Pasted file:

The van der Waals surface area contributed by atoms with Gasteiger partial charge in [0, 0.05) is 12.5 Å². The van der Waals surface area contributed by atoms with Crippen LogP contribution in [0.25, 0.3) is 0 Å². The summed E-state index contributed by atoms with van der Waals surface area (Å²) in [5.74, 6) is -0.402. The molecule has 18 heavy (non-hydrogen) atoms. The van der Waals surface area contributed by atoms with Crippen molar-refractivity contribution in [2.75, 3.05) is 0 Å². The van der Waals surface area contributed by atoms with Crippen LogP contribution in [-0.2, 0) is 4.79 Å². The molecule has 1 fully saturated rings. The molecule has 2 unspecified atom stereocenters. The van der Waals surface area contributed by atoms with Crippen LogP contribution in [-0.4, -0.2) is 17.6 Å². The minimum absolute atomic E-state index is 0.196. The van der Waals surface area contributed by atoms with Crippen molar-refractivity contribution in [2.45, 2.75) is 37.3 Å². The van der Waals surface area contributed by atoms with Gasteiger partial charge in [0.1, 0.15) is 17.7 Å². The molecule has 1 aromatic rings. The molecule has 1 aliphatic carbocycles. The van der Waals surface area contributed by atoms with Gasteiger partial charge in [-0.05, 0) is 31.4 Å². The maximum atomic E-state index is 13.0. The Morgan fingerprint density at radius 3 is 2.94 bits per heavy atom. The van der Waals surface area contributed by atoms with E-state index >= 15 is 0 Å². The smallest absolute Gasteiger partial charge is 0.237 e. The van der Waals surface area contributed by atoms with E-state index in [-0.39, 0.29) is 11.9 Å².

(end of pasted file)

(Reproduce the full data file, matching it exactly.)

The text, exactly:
The van der Waals surface area contributed by atoms with Gasteiger partial charge in [0, 0.05) is 12.5 Å². The van der Waals surface area contributed by atoms with Crippen LogP contribution in [0.25, 0.3) is 0 Å². The summed E-state index contributed by atoms with van der Waals surface area (Å²) in [5.74, 6) is -0.402. The molecule has 18 heavy (non-hydrogen) atoms. The van der Waals surface area contributed by atoms with Crippen molar-refractivity contribution in [2.75, 3.05) is 0 Å². The van der Waals surface area contributed by atoms with Crippen LogP contribution in [-0.2, 0) is 4.79 Å². The molecule has 1 fully saturated rings. The molecule has 2 unspecified atom stereocenters. The van der Waals surface area contributed by atoms with Crippen LogP contribution in [-0.4, -0.2) is 17.6 Å². The minimum absolute atomic E-state index is 0.196. The van der Waals surface area contributed by atoms with Crippen molar-refractivity contribution in [2.45, 2.75) is 37.3 Å². The van der Waals surface area contributed by atoms with Gasteiger partial charge in [0.1, 0.15) is 17.7 Å². The molecule has 1 aromatic rings. The molecule has 1 aliphatic carbocycles. The van der Waals surface area contributed by atoms with Gasteiger partial charge in [-0.05, 0) is 31.4 Å². The maximum atomic E-state index is 13.0. The Morgan fingerprint density at radius 3 is 2.94 bits per heavy atom. The van der Waals surface area contributed by atoms with E-state index >= 15 is 0 Å². The smallest absolute Gasteiger partial charge is 0.237 e. The van der Waals surface area contributed by atoms with E-state index in [-0.39, 0.29) is 11.9 Å².